No big changes to 767 and 777 for US tanker: Boeing

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Boeing does not plan any major modifications to its 767 or larger 777 aircraft in competing for the US Air Force’s multibillion-dollar aerial tanker contract, a Boeing executive said.
After Boeing’s proposal was downgraded during the last competition for risk associated with planned modifications to its 767 aircraft, the company will not go that route again.
“We’re not doing the Franken-tanker,” said Rick Lemaster, Boeing program manager for the tanker project, using a word coined by critics who said Boeing’s last bid was a horror made up of parts from different models of the 767.
Lemaster told reporters at the annual Air Force Association conference just outside Washington that his company is waiting to see the Air Force’s final list of requirements for the tanker before deciding whether to bid its 767 or 777 model.
Boeing would not offer a plane with major modifications, regardless of which aircraft it decided upon. For example, Boeing will not offer to install a different wing for the tanker competition, Lemaster said.
US Air Force Secretary Michael Donley said the service was close to releasing its draft request for proposals (RFP) in the tanker contest, which will pit Boeing against Northrop Grumman Corp and its European partner, Airbus parent EADS.
Donley said the Air Force sees no need to add specific language to the RFP document as a result of a World Trade Organization ruling this month which found Airbus benefited from some illegal subsidies. Boeing supporters argue that the WTO decision should be factored into the tanker competition.
Donley said the WTO decision was preliminary, and would be followed by another case, brought by the European Union, which charged Boeing also benefited from illegal subsidies. “We see no need to make immediate adjustments in the RFP,” he said.
Lessons learned
Boeing is determined to learn lessons from its failed bid in the last competition for a $35 billion (R259 billion) deal to build some 179 tankers needed by the Air Force for mid-air refuelling, Lemaster said.
The winning bid chosen that time and later cancelled was from Northrop and EADS.
Boeing, in that competition, offered a modified 767 aircraft because it was convinced the Air Force did not want a bigger aircraft like the 777.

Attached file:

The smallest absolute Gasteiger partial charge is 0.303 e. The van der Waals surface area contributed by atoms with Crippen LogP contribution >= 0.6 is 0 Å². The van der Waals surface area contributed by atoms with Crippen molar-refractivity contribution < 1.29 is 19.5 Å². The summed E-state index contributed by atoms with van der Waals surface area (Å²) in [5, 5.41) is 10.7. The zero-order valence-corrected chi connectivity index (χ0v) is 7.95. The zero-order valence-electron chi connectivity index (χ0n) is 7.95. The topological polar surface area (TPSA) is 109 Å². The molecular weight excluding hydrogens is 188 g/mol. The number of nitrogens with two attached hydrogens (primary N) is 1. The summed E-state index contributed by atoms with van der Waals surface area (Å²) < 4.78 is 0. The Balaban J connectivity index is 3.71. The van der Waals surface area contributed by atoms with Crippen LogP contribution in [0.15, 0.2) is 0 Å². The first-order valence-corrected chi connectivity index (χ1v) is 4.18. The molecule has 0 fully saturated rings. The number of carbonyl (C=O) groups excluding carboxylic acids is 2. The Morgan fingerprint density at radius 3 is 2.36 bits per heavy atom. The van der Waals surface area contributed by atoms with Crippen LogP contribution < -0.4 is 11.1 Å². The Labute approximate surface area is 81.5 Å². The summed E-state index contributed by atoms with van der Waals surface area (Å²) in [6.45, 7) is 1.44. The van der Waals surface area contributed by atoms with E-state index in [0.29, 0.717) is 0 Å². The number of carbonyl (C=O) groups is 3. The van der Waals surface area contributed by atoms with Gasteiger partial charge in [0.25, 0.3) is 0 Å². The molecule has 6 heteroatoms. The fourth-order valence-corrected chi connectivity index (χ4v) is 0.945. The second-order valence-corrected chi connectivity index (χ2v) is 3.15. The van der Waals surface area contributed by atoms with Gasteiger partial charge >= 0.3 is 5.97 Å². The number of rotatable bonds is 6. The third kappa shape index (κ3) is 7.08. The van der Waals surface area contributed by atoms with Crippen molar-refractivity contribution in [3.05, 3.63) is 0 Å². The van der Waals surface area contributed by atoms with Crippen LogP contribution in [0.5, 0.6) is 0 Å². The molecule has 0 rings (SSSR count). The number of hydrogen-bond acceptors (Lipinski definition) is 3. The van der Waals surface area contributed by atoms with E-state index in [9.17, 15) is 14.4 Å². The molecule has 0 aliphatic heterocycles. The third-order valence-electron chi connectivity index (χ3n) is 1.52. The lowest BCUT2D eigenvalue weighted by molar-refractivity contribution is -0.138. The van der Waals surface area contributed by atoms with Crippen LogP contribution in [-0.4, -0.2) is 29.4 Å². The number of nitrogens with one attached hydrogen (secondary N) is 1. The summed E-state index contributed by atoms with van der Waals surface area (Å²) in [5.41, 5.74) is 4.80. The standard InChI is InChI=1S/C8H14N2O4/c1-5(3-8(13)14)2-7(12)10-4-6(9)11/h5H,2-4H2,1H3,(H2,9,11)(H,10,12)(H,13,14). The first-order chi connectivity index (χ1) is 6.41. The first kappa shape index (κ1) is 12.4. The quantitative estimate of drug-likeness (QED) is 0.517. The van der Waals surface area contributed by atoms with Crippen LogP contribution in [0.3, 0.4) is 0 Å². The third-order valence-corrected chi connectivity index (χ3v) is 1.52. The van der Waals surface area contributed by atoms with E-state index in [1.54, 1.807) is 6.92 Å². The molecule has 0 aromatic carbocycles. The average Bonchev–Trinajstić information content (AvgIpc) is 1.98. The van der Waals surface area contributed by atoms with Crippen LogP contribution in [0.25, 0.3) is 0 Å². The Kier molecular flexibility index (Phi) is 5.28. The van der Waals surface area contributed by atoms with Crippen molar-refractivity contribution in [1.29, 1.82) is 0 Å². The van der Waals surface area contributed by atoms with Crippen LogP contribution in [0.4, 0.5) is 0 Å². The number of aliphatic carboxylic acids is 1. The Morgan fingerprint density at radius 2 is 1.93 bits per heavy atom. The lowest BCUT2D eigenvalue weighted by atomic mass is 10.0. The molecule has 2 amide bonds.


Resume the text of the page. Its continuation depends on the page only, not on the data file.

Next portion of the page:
Lemaster said Boeing had gained experience building 767 tankers for Italy and Japan over the past four to five years, and was confident the company could adapt its refueling technologies to the larger 777, if that aircraft appeared to better meet the Air Force’s requirements.
“What we propose to the Air Force will be a low-risk solution,” he said.
Lemaster rejected a suggestion that Boeing would offer the Air Force a less capable tanker than before. “This is not a dumbed-down tanker,” he told Reuters in a later interview.
Lemaster said the Air Force had tested the Boeing tanker on behalf of the Italian government, and the Navy was due to carry out a similar “military utility observation” soon.
Boeing has built three tankers for Italy and is finishing work on a fourth. The company is waiting for final certification of the aircraft, which would pave the way for the Italian government to begin its acceptance process.
Boeing has delivered three tankers to Japan, and those have been in operational use since April. A fourth tanker is due to be delivered by the end of the year or early next.
Lemaster said Boeing would also put a bigger emphasis on affordability this time since the Northrop aircraft was judged to have a lower life cycle cost in the last competition.
“We’re determined not to let that be a lesson that we didn’t learn,” Lemaster said.
Lemaster said Boeing expected the draft rules to be released later this month, followed by final rules in the following months, with a deadline for submissions by the companies in January and a contract award next summer.
He said the company had not yet decided which engine would power its 777 offering, but was in discussions with all three approved manufacturers: General Electric, United Technologies Corp’s Pratt & Whitney unit, and Britain’s Rolls-Royce Group PLC.



Pic: Boeing 777 twin aisle plane